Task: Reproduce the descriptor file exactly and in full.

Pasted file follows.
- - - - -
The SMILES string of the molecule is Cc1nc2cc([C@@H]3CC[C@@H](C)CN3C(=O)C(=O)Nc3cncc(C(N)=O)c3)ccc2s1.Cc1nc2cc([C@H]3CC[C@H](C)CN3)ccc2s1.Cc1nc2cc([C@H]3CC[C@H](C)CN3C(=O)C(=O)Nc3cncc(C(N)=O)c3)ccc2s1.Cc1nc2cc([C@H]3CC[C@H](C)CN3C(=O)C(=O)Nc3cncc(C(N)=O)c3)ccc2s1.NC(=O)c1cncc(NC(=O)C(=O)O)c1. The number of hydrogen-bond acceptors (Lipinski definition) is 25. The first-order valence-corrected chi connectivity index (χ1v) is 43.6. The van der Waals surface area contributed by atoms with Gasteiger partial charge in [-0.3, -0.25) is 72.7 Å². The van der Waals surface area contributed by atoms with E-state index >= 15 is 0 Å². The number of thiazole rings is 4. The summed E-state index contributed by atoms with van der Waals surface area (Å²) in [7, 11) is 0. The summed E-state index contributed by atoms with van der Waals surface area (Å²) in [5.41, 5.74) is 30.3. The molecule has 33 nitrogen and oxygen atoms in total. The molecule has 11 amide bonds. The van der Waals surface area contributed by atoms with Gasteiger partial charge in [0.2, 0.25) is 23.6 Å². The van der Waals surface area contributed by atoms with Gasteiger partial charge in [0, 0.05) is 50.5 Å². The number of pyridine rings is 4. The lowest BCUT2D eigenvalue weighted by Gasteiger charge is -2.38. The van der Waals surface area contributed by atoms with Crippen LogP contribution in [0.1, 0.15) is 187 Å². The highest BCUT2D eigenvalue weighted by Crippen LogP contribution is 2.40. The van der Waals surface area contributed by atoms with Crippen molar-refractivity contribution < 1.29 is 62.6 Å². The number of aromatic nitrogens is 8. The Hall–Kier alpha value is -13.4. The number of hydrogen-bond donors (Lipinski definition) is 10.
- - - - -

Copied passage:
The SMILES string of the molecule is Cc1nc2cc([C@@H]3CC[C@@H](C)CN3C(=O)C(=O)Nc3cncc(C(N)=O)c3)ccc2s1.Cc1nc2cc([C@H]3CC[C@H](C)CN3)ccc2s1.Cc1nc2cc([C@H]3CC[C@H](C)CN3C(=O)C(=O)Nc3cncc(C(N)=O)c3)ccc2s1.Cc1nc2cc([C@H]3CC[C@H](C)CN3C(=O)C(=O)Nc3cncc(C(N)=O)c3)ccc2s1.NC(=O)c1cncc(NC(=O)C(=O)O)c1. The number of hydrogen-bond acceptors (Lipinski definition) is 25. The first-order valence-corrected chi connectivity index (χ1v) is 43.6. The van der Waals surface area contributed by atoms with Gasteiger partial charge in [-0.3, -0.25) is 72.7 Å². The van der Waals surface area contributed by atoms with E-state index >= 15 is 0 Å². The number of thiazole rings is 4. The summed E-state index contributed by atoms with van der Waals surface area (Å²) in [7, 11) is 0. The summed E-state index contributed by atoms with van der Waals surface area (Å²) in [5.41, 5.74) is 30.3. The molecule has 33 nitrogen and oxygen atoms in total. The molecule has 11 amide bonds. The van der Waals surface area contributed by atoms with Gasteiger partial charge in [0.2, 0.25) is 23.6 Å². The van der Waals surface area contributed by atoms with Gasteiger partial charge in [0, 0.05) is 50.5 Å². The number of pyridine rings is 4. The lowest BCUT2D eigenvalue weighted by Gasteiger charge is -2.38. The van der Waals surface area contributed by atoms with Crippen LogP contribution in [0.1, 0.15) is 187 Å². The highest BCUT2D eigenvalue weighted by Crippen LogP contribution is 2.40. The van der Waals surface area contributed by atoms with Crippen molar-refractivity contribution < 1.29 is 62.6 Å². The number of aromatic nitrogens is 8. The Hall–Kier alpha value is -13.4. The number of hydrogen-bond donors (Lipinski definition) is 10.